Friday, June 19, 2015

Apartment residents voice concerns over crowded housing signup scene 

Residents of the Evergreen apartment complex said there are several reasons why they are angry about the way signups for Section 8 housing were handled by the Monticello Housing Authority.
When more than 600 people - many of them Hasidic men and women from outside of Sullivan County - lined up to get on the waiting list, residents were upset because it appeared they got more notice than county residents.
But more than anything, residents are upset with how the crowd was handled when it became disruptive.
"If that was a slew of black people, police would have got them out of there," said Evergreen resident Alexis Hill.
The Monticello Housing Authority's Board of Commissioners held a special meeting Thursday to hear residents' complaints following MHA's opening of the waiting list for Section 8 housing on Monday. About 20 people showed up Thursday.
The line for signups began to form around 9:30 p.m. Sunday and continued to grow through the early morning hours. Many residents said they were awakened by the crowd, but said there was nothing done to either keep them quiet or have them go elsewhere.
"Any time we have a barbecue and it hits 10 p.m., the cops are escorting people out of here," said resident Elaine Williams, former county NAACP president and current secretary. "(The crowd) should have been made to get out of here."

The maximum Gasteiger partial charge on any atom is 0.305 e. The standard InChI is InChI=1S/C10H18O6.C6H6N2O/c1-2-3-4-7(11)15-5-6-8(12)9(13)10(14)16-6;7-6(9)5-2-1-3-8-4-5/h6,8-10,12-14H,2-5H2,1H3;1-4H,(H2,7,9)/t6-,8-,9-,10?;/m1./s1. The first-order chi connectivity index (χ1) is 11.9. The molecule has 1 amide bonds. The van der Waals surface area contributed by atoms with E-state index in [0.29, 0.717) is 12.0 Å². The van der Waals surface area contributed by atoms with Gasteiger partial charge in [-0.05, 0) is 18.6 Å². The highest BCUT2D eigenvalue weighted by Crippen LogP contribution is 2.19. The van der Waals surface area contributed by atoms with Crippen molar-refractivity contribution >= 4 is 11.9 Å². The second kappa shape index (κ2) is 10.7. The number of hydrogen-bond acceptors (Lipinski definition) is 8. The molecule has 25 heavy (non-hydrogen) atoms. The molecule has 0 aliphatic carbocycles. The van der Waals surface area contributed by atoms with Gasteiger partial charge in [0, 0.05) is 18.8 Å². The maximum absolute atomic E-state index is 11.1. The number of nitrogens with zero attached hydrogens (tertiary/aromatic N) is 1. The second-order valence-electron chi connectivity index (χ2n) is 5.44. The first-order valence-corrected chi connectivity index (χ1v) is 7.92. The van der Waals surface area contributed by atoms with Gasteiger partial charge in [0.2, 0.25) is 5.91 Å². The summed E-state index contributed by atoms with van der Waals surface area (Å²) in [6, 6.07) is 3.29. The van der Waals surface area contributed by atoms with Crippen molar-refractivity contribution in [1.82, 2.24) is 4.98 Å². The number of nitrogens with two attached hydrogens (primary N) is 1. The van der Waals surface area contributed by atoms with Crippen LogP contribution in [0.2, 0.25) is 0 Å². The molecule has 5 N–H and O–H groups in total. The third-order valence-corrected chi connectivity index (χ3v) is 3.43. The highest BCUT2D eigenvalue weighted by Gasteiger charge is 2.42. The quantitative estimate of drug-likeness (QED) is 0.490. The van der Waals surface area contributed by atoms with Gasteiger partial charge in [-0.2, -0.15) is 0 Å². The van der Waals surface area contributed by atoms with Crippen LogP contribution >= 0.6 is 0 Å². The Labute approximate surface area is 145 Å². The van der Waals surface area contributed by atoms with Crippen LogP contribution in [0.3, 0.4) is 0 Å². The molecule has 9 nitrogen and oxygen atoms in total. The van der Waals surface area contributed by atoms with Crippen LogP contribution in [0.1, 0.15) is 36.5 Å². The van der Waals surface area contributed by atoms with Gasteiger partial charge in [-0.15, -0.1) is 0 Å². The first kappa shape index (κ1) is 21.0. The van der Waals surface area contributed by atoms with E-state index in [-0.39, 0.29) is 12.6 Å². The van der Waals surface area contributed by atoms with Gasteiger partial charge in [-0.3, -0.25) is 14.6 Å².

MHA Executive Director Anne Johansen said it was out of her control how police handled the situation. MHA Board Chairman Mattie Anderson said it was something residents need to take up with the village.
The majority of the MHA board agreed with residents' complaints. So did Village Manager David Sager, who said the situation would have been handled slightly different had it been a different group of people.
Sager said he will have discussions with village officials, including the police department, about the issue.
Monticello Police Chief Robert Mir, though, said those statements are not true. He said the people waiting in line weren't breaking the law. In fact, they were just following the directions given to them by the housing authority, Mir said.
"For them to imply it would be handled differently because of racial or religious backgrounds is offensive, inaccurate and inappropriate," Mir said.
Johansen tried to quell some of the residents' concerns. She told residents that even though anyone could get on the waiting list - even if they were from out of the county - preference is still given to Sullivan County residents.
Johansen also said she put notifications in local newspapers' legal sections alerting people of the opening of the signup list.

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